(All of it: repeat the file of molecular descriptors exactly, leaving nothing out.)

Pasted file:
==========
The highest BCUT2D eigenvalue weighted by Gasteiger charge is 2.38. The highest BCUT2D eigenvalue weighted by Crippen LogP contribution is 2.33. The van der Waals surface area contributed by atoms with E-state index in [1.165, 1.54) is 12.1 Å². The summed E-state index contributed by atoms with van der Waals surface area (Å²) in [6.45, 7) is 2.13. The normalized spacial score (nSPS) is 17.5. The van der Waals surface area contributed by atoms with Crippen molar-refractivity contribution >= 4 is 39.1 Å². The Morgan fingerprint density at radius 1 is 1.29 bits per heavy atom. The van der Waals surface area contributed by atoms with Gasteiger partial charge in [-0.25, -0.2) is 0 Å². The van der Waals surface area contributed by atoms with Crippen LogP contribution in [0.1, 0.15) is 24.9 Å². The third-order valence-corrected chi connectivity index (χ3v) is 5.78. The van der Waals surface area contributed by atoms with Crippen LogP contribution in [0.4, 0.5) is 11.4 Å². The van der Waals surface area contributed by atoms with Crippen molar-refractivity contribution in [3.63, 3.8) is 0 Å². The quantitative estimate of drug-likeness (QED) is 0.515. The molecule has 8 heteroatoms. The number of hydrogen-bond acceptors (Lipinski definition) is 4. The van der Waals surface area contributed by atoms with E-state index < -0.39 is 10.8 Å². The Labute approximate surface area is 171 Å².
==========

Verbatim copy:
The highest BCUT2D eigenvalue weighted by Gasteiger charge is 2.38. The highest BCUT2D eigenvalue weighted by Crippen LogP contribution is 2.33. The van der Waals surface area contributed by atoms with E-state index in [1.165, 1.54) is 12.1 Å². The summed E-state index contributed by atoms with van der Waals surface area (Å²) in [6.45, 7) is 2.13. The normalized spacial score (nSPS) is 17.5. The van der Waals surface area contributed by atoms with Crippen molar-refractivity contribution >= 4 is 39.1 Å². The Morgan fingerprint density at radius 1 is 1.29 bits per heavy atom. The van der Waals surface area contributed by atoms with Gasteiger partial charge in [-0.25, -0.2) is 0 Å². The van der Waals surface area contributed by atoms with Crippen LogP contribution in [0.1, 0.15) is 24.9 Å². The third-order valence-corrected chi connectivity index (χ3v) is 5.78. The van der Waals surface area contributed by atoms with Crippen LogP contribution in [0.4, 0.5) is 11.4 Å². The van der Waals surface area contributed by atoms with Crippen molar-refractivity contribution in [3.63, 3.8) is 0 Å². The quantitative estimate of drug-likeness (QED) is 0.515. The molecule has 8 heteroatoms. The number of hydrogen-bond acceptors (Lipinski definition) is 4. The van der Waals surface area contributed by atoms with E-state index < -0.39 is 10.8 Å². The Labute approximate surface area is 171 Å².